Listening to the men and women begin to go about their work, Jarl Kormakr the Black
starts to speak once more, heartened by - so far - by few open disagreements.
"Then it is settled, and I welcome both your proposals, Sif Oddsdotter, and that of Eirikr: that those captains who set sail would do well to leave their livestock and settlers on the beach while they scout; it will be easier on both, and aid our speed in making secure the camp, and in the reconnaissance. Use of the horses for the scouts inland will also hasten matters. I will leave the mark for each brand to each captain."
The Jarl turns then to each man who has spoken. Anders, Karl, Orvar, Hælæif Half-Shirt, Thorkell, Gudmundr, Rogeirr, Copperhead, and Jóhannes.
"I salute the readiness of this fleet to get to work, and to make this land known to the Norse. Should any man have any need of a word before work commences, he need only speak with me or my second."
"As for you captains making sail, and hunters and scouts heading inland, I would say the following: we must be on our guard. Our priority for the moment is to find what we need to survive - freshwater, food, and a more secure camp. There is a chance you might soon discover some skraelingar or other inhabitants here; and there is a good chance they will prove hostile. But for the moment, it is information, not battle, we require. If attacked, we will prevail, but at the moment we are at our most vulnerable - we cannot allow any strangers to know it."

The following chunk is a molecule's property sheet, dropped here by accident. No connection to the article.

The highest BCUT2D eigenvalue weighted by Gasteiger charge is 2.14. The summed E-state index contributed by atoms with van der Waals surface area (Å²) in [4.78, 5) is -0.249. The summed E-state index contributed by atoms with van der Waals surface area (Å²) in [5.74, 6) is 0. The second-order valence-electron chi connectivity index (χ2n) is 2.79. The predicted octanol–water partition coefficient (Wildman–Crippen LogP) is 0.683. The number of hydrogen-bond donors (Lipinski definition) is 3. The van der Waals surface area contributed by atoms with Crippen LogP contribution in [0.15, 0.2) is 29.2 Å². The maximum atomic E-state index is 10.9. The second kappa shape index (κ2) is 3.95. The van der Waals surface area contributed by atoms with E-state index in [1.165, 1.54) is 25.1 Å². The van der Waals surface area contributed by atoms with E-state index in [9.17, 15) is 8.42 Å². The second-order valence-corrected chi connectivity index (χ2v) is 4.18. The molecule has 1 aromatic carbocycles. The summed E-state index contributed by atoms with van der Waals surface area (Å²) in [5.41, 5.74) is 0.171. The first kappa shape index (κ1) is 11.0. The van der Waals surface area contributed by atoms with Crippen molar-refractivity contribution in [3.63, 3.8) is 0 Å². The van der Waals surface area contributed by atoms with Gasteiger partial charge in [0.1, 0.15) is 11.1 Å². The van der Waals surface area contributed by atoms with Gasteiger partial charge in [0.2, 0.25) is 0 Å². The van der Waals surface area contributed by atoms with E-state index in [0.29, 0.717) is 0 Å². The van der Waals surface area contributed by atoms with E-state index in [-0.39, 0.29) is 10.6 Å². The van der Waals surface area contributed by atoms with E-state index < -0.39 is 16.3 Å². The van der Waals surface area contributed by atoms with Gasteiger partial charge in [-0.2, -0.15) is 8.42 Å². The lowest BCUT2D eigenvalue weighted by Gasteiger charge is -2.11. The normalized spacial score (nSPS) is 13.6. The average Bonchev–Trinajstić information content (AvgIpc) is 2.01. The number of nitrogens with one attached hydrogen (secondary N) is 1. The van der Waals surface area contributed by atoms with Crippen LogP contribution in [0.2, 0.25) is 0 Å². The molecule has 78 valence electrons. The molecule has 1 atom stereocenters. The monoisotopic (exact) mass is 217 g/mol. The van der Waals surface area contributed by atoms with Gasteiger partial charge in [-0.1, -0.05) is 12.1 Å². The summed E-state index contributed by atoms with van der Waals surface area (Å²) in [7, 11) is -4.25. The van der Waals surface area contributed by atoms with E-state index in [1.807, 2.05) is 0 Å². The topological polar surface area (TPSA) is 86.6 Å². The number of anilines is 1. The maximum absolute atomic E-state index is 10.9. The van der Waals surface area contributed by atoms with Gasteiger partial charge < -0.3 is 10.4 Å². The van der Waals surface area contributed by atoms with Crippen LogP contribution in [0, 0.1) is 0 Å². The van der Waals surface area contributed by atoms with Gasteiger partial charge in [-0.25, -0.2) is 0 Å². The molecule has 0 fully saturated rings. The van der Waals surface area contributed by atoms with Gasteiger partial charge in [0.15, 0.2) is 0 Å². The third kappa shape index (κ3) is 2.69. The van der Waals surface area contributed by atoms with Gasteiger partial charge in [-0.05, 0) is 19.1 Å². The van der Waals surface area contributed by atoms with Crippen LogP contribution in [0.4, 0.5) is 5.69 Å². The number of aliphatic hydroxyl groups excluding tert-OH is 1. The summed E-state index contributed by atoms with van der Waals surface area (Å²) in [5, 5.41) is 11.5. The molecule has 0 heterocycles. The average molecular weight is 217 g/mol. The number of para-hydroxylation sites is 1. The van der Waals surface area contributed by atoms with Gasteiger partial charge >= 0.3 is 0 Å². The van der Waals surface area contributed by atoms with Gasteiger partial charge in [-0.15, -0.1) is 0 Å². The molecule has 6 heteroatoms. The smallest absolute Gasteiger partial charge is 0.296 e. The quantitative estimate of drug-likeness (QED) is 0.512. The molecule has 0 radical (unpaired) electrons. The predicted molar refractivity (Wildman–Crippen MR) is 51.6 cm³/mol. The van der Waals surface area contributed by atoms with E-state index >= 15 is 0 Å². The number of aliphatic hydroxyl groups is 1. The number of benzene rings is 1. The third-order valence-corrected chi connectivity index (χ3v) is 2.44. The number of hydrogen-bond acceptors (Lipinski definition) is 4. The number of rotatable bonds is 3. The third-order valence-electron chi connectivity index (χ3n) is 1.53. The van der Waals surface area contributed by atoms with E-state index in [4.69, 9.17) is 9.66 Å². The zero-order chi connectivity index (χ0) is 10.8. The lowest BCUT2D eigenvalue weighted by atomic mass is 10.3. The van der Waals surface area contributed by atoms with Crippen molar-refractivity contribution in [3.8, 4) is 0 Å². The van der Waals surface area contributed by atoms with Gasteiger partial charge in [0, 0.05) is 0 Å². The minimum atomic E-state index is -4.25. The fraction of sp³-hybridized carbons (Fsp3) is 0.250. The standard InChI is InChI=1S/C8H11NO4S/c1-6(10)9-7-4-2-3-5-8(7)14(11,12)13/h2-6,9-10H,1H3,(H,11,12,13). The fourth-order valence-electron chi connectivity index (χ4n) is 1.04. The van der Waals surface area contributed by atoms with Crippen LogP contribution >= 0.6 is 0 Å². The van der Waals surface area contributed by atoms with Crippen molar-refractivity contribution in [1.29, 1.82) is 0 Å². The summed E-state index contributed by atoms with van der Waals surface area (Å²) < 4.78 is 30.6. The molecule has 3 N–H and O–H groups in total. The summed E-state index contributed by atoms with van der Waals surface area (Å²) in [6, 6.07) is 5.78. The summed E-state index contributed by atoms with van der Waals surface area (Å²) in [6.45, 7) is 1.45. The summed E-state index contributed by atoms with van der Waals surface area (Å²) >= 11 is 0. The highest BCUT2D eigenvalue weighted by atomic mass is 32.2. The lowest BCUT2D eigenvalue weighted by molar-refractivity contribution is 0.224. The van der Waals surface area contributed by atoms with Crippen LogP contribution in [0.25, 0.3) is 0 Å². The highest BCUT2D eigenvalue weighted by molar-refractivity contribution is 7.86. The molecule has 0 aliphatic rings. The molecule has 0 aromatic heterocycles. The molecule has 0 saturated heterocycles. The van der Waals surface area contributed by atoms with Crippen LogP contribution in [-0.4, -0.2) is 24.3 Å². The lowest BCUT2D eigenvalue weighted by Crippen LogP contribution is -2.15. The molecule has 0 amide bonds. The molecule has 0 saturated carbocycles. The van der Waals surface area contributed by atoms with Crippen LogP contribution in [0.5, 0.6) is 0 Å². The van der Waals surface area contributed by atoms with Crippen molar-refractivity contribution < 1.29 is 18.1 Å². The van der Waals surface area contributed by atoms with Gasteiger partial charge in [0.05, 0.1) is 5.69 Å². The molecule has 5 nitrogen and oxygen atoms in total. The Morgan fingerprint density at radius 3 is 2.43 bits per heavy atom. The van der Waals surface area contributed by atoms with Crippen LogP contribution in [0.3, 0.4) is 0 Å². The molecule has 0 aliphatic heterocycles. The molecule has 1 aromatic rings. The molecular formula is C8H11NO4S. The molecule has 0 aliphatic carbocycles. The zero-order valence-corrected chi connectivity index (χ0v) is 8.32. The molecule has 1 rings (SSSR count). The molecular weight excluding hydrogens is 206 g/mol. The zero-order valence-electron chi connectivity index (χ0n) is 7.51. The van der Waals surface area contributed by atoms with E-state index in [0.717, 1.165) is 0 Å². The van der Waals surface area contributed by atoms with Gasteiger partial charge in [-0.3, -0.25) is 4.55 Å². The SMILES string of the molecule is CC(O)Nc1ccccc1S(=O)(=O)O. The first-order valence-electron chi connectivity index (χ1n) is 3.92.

He marks then the Red Snake
on the shore, her mast broken.
"As a final note: I shall shortly name the captain of the Red Snake, and her repairing will add another seaworthy longship to our fleet. We should not forget the skill and size of these longships, built specifically for this great voyage. They shall navigate by the stars, but we must learn them. Therefore, if there are men among your crews learned in watching the stars, I would ask you volunteer them, and men with skill to draw these stars also."
"With enough time and study, we shall discover and name this night sky as our own homeland's. Captain Hubèrt, I do not know if your own education would aid us in this endeavour; but men of all faiths can aid us here."